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Contours of power

The Oxford Migration Studies Society, the Migration and Mobility Network and Routed Magazine are thrilled to present this special issue dedicated to the Oxford Migration Conference 2022.


The Oxford Migration Conference took place between 17 and 19 May 2022 in St Luke’s Chapel, Oxford, and focused on the topic ‘Contours of power: Exploring power and migration’. Migration is situated at the intersection of various power dynamics, shaped by borders, policies, and acts of resistance and solidarity. Power inequalities and struggles both affect and follow the position and agency of migrants, policymakers, and intermediaries. From climate change to healthcare, from the arts to the digital sphere, academics, researchers, activists and practitioners have reflected on the forms and edges of power in relation to migration.


This issue is structured around six different topics, mirroring the panels of the Conference: migrant rights, climate change, gender and sexuality, technology, humanitarianism and development, and decolonial pathways.


We would like to thank the organisers that have made this collaboration possible, under the coordination of Halim Kim. We are indebted to all the authors and panellists who generously shared the insights of their research and experiences. This publication is also the result of the hard work of guest editors and Oxford masters students Charlotte Matondo Bechert, Hope Nkechi Chilokoa-Mullen, Nayera El-Bar, Sophie Li, Francesco Rolando, Shannon Rodriguez, and Emily Roper; as well as Routed Magazine’s editing and communication teams, including Shaddin Almasri, Madison Bradt, Fiona Buchanan, Lena Hartz, Hannah Markay, Margaret Koudelkova, Chrysi Kiratsou, and Magda Rodríguez Dehli. The help of the Centre on Migration, Policy and Society (COMPAS), The Oxford Research Centre in the Humanities (TORCH) and the Oxford Department of International Development (ODID) at the University of Oxford has been invaluable for organising the event. We would also like to thank Delphine Boagey for the original design ideas, and recognise the work of panel chairs, technicians, and many others who have contributed to the success of this Conference.


The Oxford Migration Studies Society, the Migration and Mobility Network and Routed Magazine wish you an inspiring reading!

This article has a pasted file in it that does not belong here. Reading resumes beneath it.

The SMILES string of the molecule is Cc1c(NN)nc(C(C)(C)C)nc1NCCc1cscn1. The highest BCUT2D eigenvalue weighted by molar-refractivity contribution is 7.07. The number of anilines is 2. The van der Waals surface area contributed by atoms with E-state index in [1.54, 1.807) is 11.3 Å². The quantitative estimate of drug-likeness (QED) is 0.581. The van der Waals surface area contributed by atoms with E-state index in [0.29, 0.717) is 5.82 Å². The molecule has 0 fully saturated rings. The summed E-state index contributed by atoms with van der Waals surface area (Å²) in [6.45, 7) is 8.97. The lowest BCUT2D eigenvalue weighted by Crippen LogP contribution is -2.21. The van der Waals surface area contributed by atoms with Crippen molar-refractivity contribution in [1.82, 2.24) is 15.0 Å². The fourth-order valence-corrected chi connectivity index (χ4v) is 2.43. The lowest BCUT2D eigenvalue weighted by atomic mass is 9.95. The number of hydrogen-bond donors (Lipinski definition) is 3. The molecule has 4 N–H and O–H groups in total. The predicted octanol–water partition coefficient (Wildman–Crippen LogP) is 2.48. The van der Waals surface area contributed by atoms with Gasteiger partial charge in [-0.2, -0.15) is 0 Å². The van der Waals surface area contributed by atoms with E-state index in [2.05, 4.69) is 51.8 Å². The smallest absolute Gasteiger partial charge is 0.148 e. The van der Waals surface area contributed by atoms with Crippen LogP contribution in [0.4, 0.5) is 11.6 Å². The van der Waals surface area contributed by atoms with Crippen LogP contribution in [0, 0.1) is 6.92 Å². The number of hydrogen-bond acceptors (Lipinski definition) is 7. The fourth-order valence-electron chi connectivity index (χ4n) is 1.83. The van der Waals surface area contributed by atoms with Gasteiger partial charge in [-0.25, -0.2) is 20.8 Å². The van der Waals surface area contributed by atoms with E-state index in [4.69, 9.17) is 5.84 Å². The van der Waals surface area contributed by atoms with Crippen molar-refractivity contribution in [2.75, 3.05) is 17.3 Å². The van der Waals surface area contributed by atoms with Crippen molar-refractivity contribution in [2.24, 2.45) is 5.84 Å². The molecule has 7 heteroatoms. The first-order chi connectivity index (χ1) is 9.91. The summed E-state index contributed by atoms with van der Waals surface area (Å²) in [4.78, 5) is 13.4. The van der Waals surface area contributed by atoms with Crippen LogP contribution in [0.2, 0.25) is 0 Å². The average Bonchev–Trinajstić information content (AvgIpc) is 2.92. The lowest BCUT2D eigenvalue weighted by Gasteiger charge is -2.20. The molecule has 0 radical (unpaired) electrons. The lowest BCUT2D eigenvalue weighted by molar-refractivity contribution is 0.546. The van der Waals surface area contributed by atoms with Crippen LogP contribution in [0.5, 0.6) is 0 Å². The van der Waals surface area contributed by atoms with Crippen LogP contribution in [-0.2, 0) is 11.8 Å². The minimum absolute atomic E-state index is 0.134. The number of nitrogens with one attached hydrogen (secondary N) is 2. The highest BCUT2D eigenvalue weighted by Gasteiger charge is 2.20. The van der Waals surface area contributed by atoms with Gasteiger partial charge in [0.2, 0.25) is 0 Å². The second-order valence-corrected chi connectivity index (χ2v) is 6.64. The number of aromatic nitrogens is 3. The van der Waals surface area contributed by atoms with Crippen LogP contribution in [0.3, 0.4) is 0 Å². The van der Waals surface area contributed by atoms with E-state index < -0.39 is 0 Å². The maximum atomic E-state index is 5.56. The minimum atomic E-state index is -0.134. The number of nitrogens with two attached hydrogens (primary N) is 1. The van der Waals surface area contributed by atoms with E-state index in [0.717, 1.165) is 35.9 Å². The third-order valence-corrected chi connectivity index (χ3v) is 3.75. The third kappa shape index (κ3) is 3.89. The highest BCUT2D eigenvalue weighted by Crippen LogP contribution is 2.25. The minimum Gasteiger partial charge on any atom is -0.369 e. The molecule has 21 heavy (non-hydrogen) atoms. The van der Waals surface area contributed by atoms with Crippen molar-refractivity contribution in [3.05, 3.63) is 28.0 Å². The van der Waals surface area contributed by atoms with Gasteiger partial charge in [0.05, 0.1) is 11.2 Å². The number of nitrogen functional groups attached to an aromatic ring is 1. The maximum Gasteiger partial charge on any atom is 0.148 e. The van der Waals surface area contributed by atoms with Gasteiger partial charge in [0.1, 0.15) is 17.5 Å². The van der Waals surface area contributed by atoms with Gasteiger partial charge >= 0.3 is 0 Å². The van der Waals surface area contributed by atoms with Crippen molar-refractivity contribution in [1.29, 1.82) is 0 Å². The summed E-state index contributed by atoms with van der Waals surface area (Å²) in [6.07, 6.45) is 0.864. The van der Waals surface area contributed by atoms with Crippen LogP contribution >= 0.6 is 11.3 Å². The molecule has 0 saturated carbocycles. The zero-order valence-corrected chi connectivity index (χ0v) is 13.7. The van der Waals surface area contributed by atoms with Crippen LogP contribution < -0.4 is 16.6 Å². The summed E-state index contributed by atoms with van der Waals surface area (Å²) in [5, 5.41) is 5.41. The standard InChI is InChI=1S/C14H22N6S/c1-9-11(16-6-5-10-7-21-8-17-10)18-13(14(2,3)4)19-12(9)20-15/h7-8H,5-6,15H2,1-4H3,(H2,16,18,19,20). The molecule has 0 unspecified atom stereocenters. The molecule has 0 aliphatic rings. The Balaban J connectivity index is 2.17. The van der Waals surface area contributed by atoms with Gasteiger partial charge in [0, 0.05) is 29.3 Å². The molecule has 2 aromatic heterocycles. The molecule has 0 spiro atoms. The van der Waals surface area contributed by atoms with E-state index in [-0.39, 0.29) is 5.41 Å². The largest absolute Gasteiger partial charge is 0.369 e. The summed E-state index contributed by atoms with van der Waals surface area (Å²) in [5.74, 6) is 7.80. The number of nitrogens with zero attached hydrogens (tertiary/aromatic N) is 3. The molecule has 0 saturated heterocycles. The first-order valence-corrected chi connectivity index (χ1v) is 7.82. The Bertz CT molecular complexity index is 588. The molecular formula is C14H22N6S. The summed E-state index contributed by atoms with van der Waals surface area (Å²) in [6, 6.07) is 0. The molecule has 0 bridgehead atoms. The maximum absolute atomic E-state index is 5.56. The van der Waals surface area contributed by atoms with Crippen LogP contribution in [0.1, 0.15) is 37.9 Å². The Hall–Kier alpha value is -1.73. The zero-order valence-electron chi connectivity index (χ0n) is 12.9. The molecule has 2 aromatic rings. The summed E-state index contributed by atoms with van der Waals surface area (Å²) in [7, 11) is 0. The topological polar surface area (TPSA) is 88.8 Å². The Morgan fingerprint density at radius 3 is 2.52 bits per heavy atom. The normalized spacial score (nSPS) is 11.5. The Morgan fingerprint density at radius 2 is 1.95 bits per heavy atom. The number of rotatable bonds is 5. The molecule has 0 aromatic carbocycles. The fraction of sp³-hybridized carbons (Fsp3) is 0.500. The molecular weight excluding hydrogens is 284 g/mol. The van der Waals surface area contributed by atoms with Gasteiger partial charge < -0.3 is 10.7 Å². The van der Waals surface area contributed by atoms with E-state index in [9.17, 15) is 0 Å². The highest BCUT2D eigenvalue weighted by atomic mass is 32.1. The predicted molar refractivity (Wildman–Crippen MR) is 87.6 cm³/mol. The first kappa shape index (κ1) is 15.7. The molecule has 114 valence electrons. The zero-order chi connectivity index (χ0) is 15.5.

You can find the programme of the 2022 Oxford Migration Conference here.

1. Contested and protected rights

Judith Kohlenberger -- (c) Doro Blancke.jpg

The displacement paradox: Legitimising rightlessness in the refugee regime

George Gumisiriza_TitlePic_My Loss, shared grief pic A.jpg

How private is (my) grief?

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‘NGOs are sort of a dirty word here’: Refugee service provision in Greece

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How do diplomats separate refugee families in Brazil?

2. Climate change and (im)mobility

Himani Upadhyay 1S.jpg

Why do people stay despite climate risks?

Artist-Poulami Banerjee.jpg

Climate change and (im)mobility of persons with disabilities

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Impossible politics: The power of climate migration models

Mrittika Bhattacharya pic.jpg

Environmental injustice & (dis)empowerment of out-migrating Bangladeshi women to India

Marina Korzenevica Figure 1.png

From fast to slow risks: Shifting vulnerabilities of flood-related migration in Lodwar, Kenya

3. Gender, sexuality and (dis)empowerment

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The politics of representation: Cross-border marriage brokerage agencies and migrant representations in South Korea

Jennifer Maaskant – taken by author.jpg

LGBTQI+ accessibility and visibility in a Dutch asylum seeker centre

Ismail Khan.jpg

Men, migration, and emerging masculinities in the transnational sphere

Marina Garcez, actually.jpg

Searching for reproductive justice for migrants held in the US Immigration and Customs Enforcement detention centres

4. Advancing power of technology

Abdullah Yassen & Mirjam Twigt.jpg

Technology and refugee legal aid in Iraqi Kurdistan

Felix Akinboyewa pic.jpg

Exploring power and migration: The United States’ spatialised digital border system

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Digital technology and migrant health communication experiences: A perspective from the Thai border

5. Navigating humanitarianism and development

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From humanitarian aid to mutual aid: A lexicon of border struggle

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Increasing or diverting control? Refugee self-reliance, political stakes, and international aid to forcibly displaced people in Cameroon

6. Colonial legacies and decolonial futures

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Who are the privileged? Refugees, the Indigenous, and white people in La Guajira, Colombia

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Pandemics, populist necropower, and regimes of mobility in the Global South: Haitians’ silent exodus from Brazil during the COVID-19 pandemic


Migration governance as white saviourism: A colonial legacy or a post-colonial power trip?

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Comics, rhythms and rhymes: Colonial borderlands and decolonial lines

Daniel Whyte, photo credit_ 'By Robert Sharp - CC BY-SA 4.0.png

Afropolitanism: Rewriting African mobility in the 21st century?

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